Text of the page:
(CNN)A bipartisan group of lawmakers on Wednesday unveiled legislation to boost medical care for those afflicted with “Havana syndrome,” charging that the Trump administration failed to do enough to care for CIA officers and State Department diplomats struck by the inexplicable illness.
Maine GOP Sen. Susan Collins and the leaders of the Senate Intelligence Committee introduced a bill on Thursday that would authorize the CIA and the State Department to provide injured employees with more financial support for brain injuries
House Intelligence Chairman Adam Schiff, a California Democrat, is introducing a companion measure in the lower chamber.
While an initial wave of incidents beginning in 2016 affected US personnel abroad in Cuba, China and Russia, there have been new possible cases reported on US soil — including two potential incidents CNN first reported that occurred late last year near the White House. The Senate Intelligence Committee said last month that the number of incidents where US officials have suffered mysterious symptoms consistent with “Havana syndrome” appeared to be increasing.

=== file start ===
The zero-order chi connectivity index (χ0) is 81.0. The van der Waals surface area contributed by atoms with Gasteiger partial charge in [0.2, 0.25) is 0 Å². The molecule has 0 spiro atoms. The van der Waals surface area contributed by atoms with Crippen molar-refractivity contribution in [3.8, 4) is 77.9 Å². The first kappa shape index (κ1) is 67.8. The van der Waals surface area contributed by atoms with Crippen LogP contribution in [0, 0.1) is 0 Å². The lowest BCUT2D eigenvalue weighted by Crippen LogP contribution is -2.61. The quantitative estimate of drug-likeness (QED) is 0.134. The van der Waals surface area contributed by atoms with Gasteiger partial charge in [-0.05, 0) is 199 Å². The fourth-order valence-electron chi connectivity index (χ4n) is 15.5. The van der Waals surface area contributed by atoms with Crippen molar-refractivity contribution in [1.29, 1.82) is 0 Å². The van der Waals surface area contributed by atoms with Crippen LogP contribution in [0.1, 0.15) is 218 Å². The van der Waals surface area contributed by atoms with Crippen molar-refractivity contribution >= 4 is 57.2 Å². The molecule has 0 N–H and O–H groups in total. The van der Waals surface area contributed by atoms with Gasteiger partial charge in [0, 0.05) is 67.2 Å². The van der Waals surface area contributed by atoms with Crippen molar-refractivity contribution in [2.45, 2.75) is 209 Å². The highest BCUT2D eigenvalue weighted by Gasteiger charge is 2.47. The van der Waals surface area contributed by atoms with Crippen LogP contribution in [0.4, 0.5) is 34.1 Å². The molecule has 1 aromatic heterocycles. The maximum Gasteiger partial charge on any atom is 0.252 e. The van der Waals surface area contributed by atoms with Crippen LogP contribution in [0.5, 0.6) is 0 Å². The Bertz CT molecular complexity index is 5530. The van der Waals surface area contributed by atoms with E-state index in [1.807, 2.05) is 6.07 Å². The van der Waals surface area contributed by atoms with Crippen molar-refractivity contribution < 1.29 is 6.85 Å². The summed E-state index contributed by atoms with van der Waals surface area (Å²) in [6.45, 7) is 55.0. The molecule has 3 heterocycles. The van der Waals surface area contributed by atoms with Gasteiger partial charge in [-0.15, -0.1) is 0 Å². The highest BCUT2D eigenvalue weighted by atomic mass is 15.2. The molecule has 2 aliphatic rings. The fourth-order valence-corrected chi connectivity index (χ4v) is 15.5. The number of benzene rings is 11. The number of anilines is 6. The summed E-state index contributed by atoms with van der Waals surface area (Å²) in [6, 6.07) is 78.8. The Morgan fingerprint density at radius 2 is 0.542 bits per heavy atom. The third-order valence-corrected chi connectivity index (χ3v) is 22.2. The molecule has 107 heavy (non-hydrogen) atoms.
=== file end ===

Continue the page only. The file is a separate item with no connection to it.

Federal investigators have struggled for years to understand who or what was causing the strange array of symptoms and sensory experiences that some diplomats and intelligence officers were reporting while stationed overseas — including vertigo, headaches, nausea and sometimes a “piercing directional noise.” Some victims of these episodes have suffered lingering and serious health problems, including traumatic brain injury, and have been forced to retire from service.
Several victims and former officials have publicly accused the CIA and the State Department under Trump of failing to take their injuries seriously. One official with direct knowledge of incidents said that victims who reported were treated as if they were “crazy.”
Until recently, victims were denied medical care at Walter Reed National Military Medical Center and the National Institutes of Health, forcing them to muddle through a series of physicians in the private sector to try to find a diagnosis — and relief — for their ongoing symptoms
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